Cailín Deas Crúidte na mBó
X:1 T:Cailin beog crute na mbo T:Pretty girl milking the cow , The M:9/8 L:1/8 R:Air Q:"Slow" S:Mulholland - Ancient Irish Airs (1810) Z:AK/Fiddler's Companion K:Ador A/B/|cec BdB AGA/B/|cec BdB A2 A/B/| cec BdB AGg|e/d/ c/B/ A/G/ EA A/B/ A2 A/B/| c>d e/f/ gaf gBA/B/|c>d e/f/ g>a b/^g/ a2a| gee dBB AGA/B/|c>AB EAA/B/ A2||
CAILÍN DEAS CRÚIDTE NA mBÓ. AKA and see "Pretty Maid Milking the Cow (2)." Irish, Air (9/8). E Minor (Roche, Scanlon): A Dorian (Mulholland). Standard tuning (fiddle). AB. There are several different airs that act as vehicles for this favorite song. An early printing is in John Mulholland's Ancient Irish Airs  (Belfast, 1810). The title appears in a list of tunes in his repertoire brought by Philip Goodman, the last professional and traditional piper in Farney, Louth, to the Feis Ceoil in Belfast in 1898 (Breathnach, 1997). "Cailín Deas Crúidte na mBó" is the burden, in Irish, of a wooing song that is primarily in English. It begins:
It was on a fine summer's morning,
When the birds sweetly tuned on each bough;
I heard a fair maid sing most charming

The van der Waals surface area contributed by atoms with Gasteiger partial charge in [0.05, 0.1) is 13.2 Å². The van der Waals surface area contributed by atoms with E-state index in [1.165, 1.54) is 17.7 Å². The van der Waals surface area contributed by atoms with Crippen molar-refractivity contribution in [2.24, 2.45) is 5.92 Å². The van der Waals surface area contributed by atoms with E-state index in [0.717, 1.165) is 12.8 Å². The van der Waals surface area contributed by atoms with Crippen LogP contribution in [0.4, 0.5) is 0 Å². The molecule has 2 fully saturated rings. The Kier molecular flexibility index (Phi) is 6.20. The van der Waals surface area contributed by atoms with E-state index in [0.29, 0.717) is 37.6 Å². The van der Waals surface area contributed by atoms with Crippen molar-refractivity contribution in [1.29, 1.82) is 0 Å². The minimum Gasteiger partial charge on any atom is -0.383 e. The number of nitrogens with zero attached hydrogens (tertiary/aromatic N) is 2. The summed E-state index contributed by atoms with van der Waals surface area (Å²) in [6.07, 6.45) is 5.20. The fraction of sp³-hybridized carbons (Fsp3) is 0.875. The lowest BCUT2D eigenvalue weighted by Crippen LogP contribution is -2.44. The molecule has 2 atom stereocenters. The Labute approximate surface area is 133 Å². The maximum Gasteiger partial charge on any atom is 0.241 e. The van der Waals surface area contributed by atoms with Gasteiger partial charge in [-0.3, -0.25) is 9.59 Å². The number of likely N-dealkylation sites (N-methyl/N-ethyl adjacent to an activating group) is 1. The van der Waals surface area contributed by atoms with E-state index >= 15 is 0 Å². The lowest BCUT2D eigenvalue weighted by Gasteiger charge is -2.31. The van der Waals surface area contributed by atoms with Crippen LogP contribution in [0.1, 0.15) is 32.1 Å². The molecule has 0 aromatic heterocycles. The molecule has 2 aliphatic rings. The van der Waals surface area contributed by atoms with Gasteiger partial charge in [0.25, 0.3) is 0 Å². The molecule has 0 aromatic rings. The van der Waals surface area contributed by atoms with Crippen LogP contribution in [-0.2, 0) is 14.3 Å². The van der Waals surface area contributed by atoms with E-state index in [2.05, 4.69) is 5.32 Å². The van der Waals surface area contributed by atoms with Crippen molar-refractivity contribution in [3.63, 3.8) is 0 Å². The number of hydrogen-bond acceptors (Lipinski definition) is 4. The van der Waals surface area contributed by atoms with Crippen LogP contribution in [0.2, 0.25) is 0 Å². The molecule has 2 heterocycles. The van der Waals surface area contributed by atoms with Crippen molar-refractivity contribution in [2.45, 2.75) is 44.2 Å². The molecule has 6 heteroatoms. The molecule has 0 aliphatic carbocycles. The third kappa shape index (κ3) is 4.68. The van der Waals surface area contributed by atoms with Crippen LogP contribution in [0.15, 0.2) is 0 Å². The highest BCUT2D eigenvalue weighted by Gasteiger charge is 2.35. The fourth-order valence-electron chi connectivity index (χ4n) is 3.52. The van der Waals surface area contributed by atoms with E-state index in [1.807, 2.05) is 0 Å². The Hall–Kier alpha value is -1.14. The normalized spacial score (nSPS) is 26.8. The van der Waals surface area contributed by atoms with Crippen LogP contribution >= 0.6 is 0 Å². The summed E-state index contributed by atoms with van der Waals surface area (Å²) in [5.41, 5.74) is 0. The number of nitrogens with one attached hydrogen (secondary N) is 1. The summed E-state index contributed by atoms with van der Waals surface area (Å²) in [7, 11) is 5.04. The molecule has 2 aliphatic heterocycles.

As she sat a-milking her cow;
Her voice, it was chanting melodious,
She left me scarce able to go;
My heart it is soothed in solace,
My Cailín deas crúite na mbó.
It has, in some areas and times in Ireland, been considered a fell song, with the tale being told of a priest who was summoned to perform the last rites to a dying man. On foot, he hurried on his mission but halted when he heard a young woman singing "Cailín deas crúidte na mbó." So beautiful was her singing that he was captivated, and spellbound, waited until she had finished, and by the time he arrived at his destination, the man had expired. It is said that the devil was responsible, acting mischief to prevent a last confession for a soul.
"Cailín Deas Crúidte na mBó" is contained in the music manuscript collection of curate and fiddler Rev. Luke Donnellan (1878-1952), Oriel region, south Ulster. The title also appears in a list of tunes in his repertoire brought by Philip Goodman, the last professional and traditional piper in Farney, Louth, to the Feis Ceoil in Belfast in 1898 (Breathnach, 1997).
- Donnellan researcher Gerry O'Connor came to believe the ms. is not the work of the curate but rather was originally compiled by an unknown but able fiddler over the course of a playing lifetime, probably in the late 19th century. The ms. later came into the possession of Donnellan, who was also a fiddler.